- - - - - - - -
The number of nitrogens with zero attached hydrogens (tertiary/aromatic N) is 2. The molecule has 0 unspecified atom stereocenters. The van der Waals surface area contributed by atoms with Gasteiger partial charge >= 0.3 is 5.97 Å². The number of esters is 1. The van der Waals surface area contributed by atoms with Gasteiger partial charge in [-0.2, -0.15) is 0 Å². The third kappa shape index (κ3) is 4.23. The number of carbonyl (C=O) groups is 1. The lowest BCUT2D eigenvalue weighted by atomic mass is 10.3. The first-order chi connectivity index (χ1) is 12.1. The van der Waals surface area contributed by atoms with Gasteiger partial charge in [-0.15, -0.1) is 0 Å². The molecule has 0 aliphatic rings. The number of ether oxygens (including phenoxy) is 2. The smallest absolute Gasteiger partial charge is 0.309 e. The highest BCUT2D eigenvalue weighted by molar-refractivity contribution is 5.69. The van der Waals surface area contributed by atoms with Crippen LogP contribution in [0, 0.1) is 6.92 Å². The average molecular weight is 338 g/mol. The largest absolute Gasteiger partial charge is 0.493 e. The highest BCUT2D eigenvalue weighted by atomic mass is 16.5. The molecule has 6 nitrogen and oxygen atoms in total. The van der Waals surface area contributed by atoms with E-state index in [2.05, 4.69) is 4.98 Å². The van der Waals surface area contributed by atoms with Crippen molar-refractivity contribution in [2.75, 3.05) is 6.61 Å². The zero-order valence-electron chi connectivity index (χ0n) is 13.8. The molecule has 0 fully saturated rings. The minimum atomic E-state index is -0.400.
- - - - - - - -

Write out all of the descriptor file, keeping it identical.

The number of nitrogens with zero attached hydrogens (tertiary/aromatic N) is 2. The molecule has 0 unspecified atom stereocenters. The van der Waals surface area contributed by atoms with Gasteiger partial charge >= 0.3 is 5.97 Å². The number of esters is 1. The van der Waals surface area contributed by atoms with Gasteiger partial charge in [-0.2, -0.15) is 0 Å². The third kappa shape index (κ3) is 4.23. The number of carbonyl (C=O) groups is 1. The lowest BCUT2D eigenvalue weighted by atomic mass is 10.3. The first-order chi connectivity index (χ1) is 12.1. The van der Waals surface area contributed by atoms with Gasteiger partial charge in [-0.15, -0.1) is 0 Å². The molecule has 0 aliphatic rings. The number of ether oxygens (including phenoxy) is 2. The smallest absolute Gasteiger partial charge is 0.309 e. The highest BCUT2D eigenvalue weighted by molar-refractivity contribution is 5.69. The van der Waals surface area contributed by atoms with Crippen LogP contribution in [0, 0.1) is 6.92 Å². The average molecular weight is 338 g/mol. The largest absolute Gasteiger partial charge is 0.493 e. The highest BCUT2D eigenvalue weighted by atomic mass is 16.5. The molecule has 6 nitrogen and oxygen atoms in total. The van der Waals surface area contributed by atoms with E-state index in [2.05, 4.69) is 4.98 Å². The van der Waals surface area contributed by atoms with Crippen molar-refractivity contribution in [2.75, 3.05) is 6.61 Å². The zero-order valence-electron chi connectivity index (χ0n) is 13.8. The molecule has 0 fully saturated rings. The minimum atomic E-state index is -0.400.